PLYMOUTH, MI – Were you the ignored “good kid” in the family because you were not causing any obvious trouble? Yet, underneath the pleasant veneer you were in a private war? Did you feel neglected? Or did you grow comfortable with your secret battles?
Would you have liked some help with the struggles you kept private? Would it have helped if someone would have taken the time to sit down with you to ask, “How are you really doing?” Would you have gushed all that you wanted to confess?
Now, as an adult, a pastor, a ministry leader or a teacher are you neglecting the good behaving “Penitent Baptist” right in front of you?
In one church ministry, a pastor frequently gave a teenage boy the opportunity to perform a musical special on Sundays because members of the congregation were inspired when they saw the young man perform.
On another occasion, a pastor was thankful to have an energetic man serve others throughout the church with an enthusiasm and intensity rarely seen in anyone else. The man’s instant response to the pastor’s request for help was always, “Yes, whatever you need pastor.”
In another circumstance, a woman who was a wife, mother, and faithful servant in the church committed suicide after her husband was called by their local bank asking why they were severely behind in their house payments?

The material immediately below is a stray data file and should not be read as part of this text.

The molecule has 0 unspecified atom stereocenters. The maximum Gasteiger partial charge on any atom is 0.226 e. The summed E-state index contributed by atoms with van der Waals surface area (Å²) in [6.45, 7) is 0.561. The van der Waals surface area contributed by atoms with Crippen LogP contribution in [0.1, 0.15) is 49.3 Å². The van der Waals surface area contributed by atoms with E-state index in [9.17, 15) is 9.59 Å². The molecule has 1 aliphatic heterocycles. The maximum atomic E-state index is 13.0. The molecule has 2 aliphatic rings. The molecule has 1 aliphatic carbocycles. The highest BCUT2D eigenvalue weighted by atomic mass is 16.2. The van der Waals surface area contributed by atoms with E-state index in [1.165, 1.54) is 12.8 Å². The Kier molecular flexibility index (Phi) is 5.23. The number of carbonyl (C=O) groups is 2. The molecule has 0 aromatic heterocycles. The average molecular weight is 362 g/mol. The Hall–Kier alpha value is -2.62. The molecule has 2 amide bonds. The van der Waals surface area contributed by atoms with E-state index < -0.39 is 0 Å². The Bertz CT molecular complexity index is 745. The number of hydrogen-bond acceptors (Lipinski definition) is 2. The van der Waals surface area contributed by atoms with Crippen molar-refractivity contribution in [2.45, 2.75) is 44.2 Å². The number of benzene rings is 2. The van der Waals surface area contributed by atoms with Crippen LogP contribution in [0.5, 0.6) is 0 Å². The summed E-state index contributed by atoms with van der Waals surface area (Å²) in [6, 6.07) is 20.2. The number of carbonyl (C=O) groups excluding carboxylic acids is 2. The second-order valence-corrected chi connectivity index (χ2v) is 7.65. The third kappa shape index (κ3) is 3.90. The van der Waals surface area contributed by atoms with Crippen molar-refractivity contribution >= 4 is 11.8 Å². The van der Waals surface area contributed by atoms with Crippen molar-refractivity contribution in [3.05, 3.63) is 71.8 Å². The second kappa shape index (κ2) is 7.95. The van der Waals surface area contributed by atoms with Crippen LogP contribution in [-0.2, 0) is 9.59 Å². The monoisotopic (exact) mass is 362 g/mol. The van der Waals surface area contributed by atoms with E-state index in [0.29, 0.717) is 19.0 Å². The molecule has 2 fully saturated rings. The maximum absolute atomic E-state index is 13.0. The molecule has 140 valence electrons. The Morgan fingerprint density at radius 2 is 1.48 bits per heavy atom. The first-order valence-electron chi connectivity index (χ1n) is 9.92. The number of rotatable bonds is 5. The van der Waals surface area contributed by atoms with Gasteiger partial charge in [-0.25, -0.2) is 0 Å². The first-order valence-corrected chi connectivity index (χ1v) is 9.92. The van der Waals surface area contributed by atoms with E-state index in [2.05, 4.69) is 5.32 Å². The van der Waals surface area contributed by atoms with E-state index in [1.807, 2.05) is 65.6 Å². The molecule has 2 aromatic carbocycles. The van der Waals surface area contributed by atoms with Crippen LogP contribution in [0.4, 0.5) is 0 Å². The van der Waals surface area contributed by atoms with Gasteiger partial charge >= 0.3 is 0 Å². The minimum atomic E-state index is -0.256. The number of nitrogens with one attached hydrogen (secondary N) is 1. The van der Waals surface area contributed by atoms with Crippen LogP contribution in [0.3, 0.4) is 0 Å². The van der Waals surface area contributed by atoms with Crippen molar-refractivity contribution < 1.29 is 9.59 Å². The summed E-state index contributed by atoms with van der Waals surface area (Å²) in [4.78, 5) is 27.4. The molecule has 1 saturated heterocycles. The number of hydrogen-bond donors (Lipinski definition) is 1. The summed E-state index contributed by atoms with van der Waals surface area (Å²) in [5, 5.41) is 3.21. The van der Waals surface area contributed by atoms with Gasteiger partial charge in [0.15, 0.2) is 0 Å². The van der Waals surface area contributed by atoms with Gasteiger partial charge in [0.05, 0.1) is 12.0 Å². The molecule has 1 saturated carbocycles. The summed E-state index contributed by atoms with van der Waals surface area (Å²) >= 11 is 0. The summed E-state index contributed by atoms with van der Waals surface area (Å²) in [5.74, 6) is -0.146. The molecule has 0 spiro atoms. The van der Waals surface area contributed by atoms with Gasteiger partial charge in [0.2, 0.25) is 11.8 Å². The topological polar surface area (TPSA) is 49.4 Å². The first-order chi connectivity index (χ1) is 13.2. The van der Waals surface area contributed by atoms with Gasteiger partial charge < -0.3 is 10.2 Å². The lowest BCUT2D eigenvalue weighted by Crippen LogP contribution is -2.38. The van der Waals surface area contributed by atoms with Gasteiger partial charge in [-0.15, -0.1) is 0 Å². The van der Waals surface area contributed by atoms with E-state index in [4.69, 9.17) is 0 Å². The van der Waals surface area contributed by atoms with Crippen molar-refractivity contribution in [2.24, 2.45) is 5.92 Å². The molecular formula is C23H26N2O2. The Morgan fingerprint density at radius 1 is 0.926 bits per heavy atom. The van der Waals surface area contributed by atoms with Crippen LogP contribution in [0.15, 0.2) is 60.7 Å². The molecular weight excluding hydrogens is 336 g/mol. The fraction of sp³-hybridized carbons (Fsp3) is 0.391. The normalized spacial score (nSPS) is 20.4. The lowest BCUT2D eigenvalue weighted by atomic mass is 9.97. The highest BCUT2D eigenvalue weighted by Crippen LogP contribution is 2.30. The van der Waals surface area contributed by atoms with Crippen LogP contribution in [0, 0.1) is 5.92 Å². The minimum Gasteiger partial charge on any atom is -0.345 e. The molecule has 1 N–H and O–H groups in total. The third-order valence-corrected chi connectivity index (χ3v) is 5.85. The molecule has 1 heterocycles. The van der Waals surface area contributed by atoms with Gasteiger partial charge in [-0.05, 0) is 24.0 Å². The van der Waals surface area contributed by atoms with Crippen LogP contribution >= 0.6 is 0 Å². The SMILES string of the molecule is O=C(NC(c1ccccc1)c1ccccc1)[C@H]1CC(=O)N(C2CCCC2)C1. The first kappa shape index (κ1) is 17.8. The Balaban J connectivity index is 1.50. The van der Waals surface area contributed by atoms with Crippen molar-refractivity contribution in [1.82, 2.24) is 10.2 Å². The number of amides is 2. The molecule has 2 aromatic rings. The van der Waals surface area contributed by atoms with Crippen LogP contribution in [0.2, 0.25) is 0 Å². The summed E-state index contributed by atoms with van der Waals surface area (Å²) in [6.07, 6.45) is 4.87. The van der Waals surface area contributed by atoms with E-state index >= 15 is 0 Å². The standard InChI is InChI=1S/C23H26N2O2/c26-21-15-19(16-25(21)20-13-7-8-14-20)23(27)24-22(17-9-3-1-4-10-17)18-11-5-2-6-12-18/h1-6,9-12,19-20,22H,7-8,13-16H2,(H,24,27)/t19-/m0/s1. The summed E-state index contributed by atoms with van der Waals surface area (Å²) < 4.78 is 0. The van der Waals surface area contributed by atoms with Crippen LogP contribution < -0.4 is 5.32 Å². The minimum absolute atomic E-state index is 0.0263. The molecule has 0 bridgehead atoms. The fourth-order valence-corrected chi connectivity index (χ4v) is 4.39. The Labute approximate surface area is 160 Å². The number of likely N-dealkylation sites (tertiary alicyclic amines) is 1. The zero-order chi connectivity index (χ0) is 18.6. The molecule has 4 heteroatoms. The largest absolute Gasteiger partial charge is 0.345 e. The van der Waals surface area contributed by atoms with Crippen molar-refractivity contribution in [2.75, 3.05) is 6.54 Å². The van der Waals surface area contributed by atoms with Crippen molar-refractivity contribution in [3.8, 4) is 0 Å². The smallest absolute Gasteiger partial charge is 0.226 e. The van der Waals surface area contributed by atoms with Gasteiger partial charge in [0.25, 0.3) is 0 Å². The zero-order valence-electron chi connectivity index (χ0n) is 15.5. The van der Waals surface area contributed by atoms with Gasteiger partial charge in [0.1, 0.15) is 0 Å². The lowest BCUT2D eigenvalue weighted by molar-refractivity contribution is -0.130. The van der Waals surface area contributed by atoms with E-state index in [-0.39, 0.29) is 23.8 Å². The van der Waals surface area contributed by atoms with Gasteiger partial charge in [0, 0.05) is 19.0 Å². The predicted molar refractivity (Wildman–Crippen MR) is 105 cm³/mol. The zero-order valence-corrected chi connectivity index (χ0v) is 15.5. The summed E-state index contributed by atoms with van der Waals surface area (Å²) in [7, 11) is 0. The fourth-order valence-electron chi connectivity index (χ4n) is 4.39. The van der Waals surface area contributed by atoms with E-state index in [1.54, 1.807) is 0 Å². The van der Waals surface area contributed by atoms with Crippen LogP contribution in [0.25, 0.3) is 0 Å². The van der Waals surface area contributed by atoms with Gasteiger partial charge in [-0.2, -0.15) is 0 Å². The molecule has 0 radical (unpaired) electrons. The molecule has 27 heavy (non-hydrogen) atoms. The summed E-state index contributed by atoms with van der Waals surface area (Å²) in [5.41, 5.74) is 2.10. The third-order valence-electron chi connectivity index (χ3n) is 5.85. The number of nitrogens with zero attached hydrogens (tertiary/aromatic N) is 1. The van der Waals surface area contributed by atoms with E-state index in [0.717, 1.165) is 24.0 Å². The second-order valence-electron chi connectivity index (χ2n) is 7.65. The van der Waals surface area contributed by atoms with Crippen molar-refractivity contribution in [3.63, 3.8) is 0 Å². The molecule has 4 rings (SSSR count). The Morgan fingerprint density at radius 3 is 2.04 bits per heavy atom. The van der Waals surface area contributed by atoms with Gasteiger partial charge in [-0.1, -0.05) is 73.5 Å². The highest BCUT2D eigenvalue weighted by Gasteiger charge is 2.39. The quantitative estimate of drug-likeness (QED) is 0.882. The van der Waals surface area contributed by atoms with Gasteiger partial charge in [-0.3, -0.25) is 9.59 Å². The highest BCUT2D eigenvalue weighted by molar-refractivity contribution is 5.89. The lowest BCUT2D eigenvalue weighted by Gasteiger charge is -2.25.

What I have come to call the Penitent Baptist is the church member who by all obvious observations appears to have their lives all together, but in reality they are suffering alone. Many admire them. Some want to be like them. Yet, all the while they are caving into temptation, they are trying to win more credit with God by doing good, or they are ashamed of the private pattern of life that has enslaved them.
After the Holy Spirit stirred the pastor’s heart, he approached the adolescent with a simple question, “Why do you want to perform a musical piece on particular Sunday mornings in such a spontaneous, urgent way?” The teen looked down focusing on the floor between them and muttered, “When I am out on the weekends with my girlfriend or my buddies I give into temptations and afterwards I feel guilty; yet, after I perform on Sundays I feel I am brought back closer to God because he forgives me.”
After the pastor and helpful man became closer friends, the pastor realized his friend was driven by strong emotions. The man lacked self-assurance. He required constant affirmation by other people. The man kept account of what he considered offenses against him. He easily grew resentful of those who he thought made critical remarks or did not esteem him enough. As the pastor and man visited over coffee one day, the man realized that he worked hard in public to offset the private, negative resentments and anger he felt toward others who had done him wrong.
Later it was discovered, the woman in the rural county took her own life because she had taken the earnings, savings and investments from her family’s life to gamble. Within six-hours in a single day, the woman went from the discovery of concealing her gambling losses to ending her own life without facing and overcoming the challenge with the love and support of her family and her church.